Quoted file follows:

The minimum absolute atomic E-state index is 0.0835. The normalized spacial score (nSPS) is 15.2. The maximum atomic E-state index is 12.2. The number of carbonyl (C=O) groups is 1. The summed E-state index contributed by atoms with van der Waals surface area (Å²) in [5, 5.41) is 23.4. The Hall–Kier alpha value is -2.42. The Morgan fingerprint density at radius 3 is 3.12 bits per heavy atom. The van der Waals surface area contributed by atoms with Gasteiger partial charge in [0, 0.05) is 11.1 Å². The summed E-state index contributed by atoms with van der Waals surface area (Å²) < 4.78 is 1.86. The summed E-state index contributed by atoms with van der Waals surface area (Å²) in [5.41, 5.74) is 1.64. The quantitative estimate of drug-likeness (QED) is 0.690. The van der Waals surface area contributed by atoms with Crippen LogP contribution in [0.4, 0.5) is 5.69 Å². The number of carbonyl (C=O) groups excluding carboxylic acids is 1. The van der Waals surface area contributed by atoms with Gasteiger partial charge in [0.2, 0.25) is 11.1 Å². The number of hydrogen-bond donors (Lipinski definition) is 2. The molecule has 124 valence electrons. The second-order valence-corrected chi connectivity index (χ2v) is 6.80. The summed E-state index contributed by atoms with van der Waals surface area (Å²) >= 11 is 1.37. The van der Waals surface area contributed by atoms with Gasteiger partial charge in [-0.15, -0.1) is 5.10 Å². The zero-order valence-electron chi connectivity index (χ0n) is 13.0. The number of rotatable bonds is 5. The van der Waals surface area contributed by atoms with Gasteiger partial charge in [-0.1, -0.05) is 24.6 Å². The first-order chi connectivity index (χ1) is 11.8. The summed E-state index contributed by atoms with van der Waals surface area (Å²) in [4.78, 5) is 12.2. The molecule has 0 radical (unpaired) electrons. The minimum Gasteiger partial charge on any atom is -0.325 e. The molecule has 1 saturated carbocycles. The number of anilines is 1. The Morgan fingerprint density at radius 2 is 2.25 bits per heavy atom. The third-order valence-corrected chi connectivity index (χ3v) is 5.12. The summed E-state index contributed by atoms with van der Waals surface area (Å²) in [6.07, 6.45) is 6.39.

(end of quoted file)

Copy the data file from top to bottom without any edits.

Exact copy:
The minimum absolute atomic E-state index is 0.0835. The normalized spacial score (nSPS) is 15.2. The maximum atomic E-state index is 12.2. The number of carbonyl (C=O) groups is 1. The summed E-state index contributed by atoms with van der Waals surface area (Å²) in [5, 5.41) is 23.4. The Hall–Kier alpha value is -2.42. The Morgan fingerprint density at radius 3 is 3.12 bits per heavy atom. The van der Waals surface area contributed by atoms with Gasteiger partial charge in [0, 0.05) is 11.1 Å². The summed E-state index contributed by atoms with van der Waals surface area (Å²) < 4.78 is 1.86. The summed E-state index contributed by atoms with van der Waals surface area (Å²) in [5.41, 5.74) is 1.64. The quantitative estimate of drug-likeness (QED) is 0.690. The van der Waals surface area contributed by atoms with Crippen LogP contribution in [0.4, 0.5) is 5.69 Å². The number of carbonyl (C=O) groups excluding carboxylic acids is 1. The van der Waals surface area contributed by atoms with Gasteiger partial charge in [0.2, 0.25) is 11.1 Å². The number of hydrogen-bond donors (Lipinski definition) is 2. The molecule has 124 valence electrons. The second-order valence-corrected chi connectivity index (χ2v) is 6.80. The summed E-state index contributed by atoms with van der Waals surface area (Å²) >= 11 is 1.37. The van der Waals surface area contributed by atoms with Gasteiger partial charge in [-0.15, -0.1) is 5.10 Å². The zero-order valence-electron chi connectivity index (χ0n) is 13.0. The number of rotatable bonds is 5. The van der Waals surface area contributed by atoms with Gasteiger partial charge in [-0.1, -0.05) is 24.6 Å². The first-order chi connectivity index (χ1) is 11.8. The summed E-state index contributed by atoms with van der Waals surface area (Å²) in [4.78, 5) is 12.2. The molecule has 0 radical (unpaired) electrons. The minimum Gasteiger partial charge on any atom is -0.325 e. The molecule has 1 saturated carbocycles. The number of anilines is 1. The Morgan fingerprint density at radius 2 is 2.25 bits per heavy atom. The third-order valence-corrected chi connectivity index (χ3v) is 5.12. The summed E-state index contributed by atoms with van der Waals surface area (Å²) in [6.07, 6.45) is 6.39.